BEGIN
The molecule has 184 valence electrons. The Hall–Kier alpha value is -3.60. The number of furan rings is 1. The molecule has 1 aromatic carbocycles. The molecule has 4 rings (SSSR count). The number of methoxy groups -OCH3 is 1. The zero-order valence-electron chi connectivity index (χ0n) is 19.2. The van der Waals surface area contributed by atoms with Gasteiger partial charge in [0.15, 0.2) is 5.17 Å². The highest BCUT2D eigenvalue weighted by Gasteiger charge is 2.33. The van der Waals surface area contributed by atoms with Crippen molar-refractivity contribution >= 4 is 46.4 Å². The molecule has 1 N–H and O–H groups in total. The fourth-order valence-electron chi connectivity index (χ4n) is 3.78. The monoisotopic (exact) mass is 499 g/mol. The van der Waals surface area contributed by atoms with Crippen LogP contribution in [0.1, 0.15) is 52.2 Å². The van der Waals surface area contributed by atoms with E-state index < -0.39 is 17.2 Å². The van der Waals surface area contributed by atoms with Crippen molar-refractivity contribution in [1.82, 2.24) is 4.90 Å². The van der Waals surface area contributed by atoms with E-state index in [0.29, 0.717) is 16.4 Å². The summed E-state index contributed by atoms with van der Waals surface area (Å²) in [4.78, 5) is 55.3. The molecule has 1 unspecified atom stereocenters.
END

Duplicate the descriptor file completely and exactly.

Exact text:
The molecule has 184 valence electrons. The Hall–Kier alpha value is -3.60. The number of furan rings is 1. The molecule has 1 aromatic carbocycles. The molecule has 4 rings (SSSR count). The number of methoxy groups -OCH3 is 1. The zero-order valence-electron chi connectivity index (χ0n) is 19.2. The van der Waals surface area contributed by atoms with Gasteiger partial charge in [0.15, 0.2) is 5.17 Å². The highest BCUT2D eigenvalue weighted by Gasteiger charge is 2.33. The van der Waals surface area contributed by atoms with Crippen molar-refractivity contribution >= 4 is 46.4 Å². The molecule has 1 N–H and O–H groups in total. The fourth-order valence-electron chi connectivity index (χ4n) is 3.78. The monoisotopic (exact) mass is 499 g/mol. The van der Waals surface area contributed by atoms with Crippen LogP contribution in [0.1, 0.15) is 52.2 Å². The van der Waals surface area contributed by atoms with E-state index < -0.39 is 17.2 Å². The van der Waals surface area contributed by atoms with Crippen molar-refractivity contribution in [1.82, 2.24) is 4.90 Å². The van der Waals surface area contributed by atoms with E-state index in [0.29, 0.717) is 16.4 Å². The summed E-state index contributed by atoms with van der Waals surface area (Å²) in [4.78, 5) is 55.3. The molecule has 1 unspecified atom stereocenters.